Worst case for take-off is when no lift is produced by rudder foil and main foils are producing maximum induced drag. By simply extending each foil by 6" the take-off at 6kts required around 20% less power. You might get lift-off 1/5kt sooner at original lift coefficient.
    As speed increases and induced drag becomes less, the benefit of the additional span gets progressively less. From 11kts the lower area of your original foils outperform the longer foils.

  20. #20
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    Default Re: Texas Goose

    Quote Originally Posted by whiskeyfox View Post
    Area kept constant in the quoted example. If span is added without changing chord then take-off power is around 25% less.

    I plugged in your numbers with some simplifying assumptions.
    Worst case for take-off is when no lift is produced by rudder foil and main foils are producing maximum induced drag. By simply extending each foil by 6" the take-off at 6kts required around 20% less power. You might get lift-off 1/5kt sooner at original lift coefficient.
    As speed increases and induced drag becomes less, the benefit of the additional span gets progressively less. From 11kts the lower area of your original foils outperform the longer foils.
    That sounds about right. The penalty for a lower AR is definitely at launch and lower foiling speeds. Wing area alone will only tell you what speed you need to generate a specific amount of lift (depending on AOA and CL). It doesn't help figure out the power required. That requires understanding the two drag curves and induced drag is the big one at low speeds. This is where higher ARs shine. I learned all of this from flying airplanes and playing with design in that realm. Wings are wings, but the concerns are different in a sailboat. I think it makes things clearer to talk about required power as you do, than just raw speeds. Airplanes do the same thing. They design for target speeds. If that is far enough away from their take-off speed, the wings can tolerate a lower AR and make it easier to build. If enough power is available and helped out with flaps, a high speed design can still have reasonable low speed performance. It just takes a lot more power to do it.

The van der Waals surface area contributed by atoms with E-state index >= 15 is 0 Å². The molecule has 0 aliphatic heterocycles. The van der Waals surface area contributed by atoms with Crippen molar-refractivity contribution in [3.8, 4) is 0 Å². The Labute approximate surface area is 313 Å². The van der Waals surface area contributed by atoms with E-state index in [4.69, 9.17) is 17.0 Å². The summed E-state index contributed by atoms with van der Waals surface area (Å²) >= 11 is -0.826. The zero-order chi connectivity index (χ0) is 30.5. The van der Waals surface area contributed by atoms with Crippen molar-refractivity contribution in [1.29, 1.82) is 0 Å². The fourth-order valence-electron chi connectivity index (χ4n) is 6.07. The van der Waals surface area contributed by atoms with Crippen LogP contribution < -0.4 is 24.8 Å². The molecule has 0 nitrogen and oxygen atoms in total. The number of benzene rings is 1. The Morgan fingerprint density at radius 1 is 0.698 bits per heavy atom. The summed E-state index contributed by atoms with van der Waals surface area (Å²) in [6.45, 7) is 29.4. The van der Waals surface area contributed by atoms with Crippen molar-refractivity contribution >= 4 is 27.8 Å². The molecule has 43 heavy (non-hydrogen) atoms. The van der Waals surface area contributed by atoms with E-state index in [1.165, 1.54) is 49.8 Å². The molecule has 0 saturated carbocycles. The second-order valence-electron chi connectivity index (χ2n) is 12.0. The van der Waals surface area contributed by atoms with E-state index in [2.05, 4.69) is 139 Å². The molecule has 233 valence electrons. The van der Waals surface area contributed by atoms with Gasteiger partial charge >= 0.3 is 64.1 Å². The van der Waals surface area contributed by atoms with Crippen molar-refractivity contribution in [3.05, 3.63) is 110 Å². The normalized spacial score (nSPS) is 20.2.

It's possible for a very efficient foiler to require more speed to launch, but with less power than a less efficient foiler. Two obvious examples would be a Moth (very efficient for most factors) and mine (not terribly efficient in any regard). Current Moths can launch in pretty light wind. Less than 8 kts. I don't know the boat speed needed to launch, but they're getting there on a modest power budget. I probably need 10+kts to launch, even though the boat speed is around 6 kts. Lots more power required. Mine might be able to fly slower (don't know for sure), but it definitely isn't going to fly at the minimum wind speed required for a Moth.

    My goals and requirements are very different than a Moth, so it's not necessarily a problem, but it's good to understand what's going on. I expect to build many sets of foils by the end of this experiment. For sailboats, the wind required to launch is more interesting than the actual boat speed at launch. That makes it all about required power.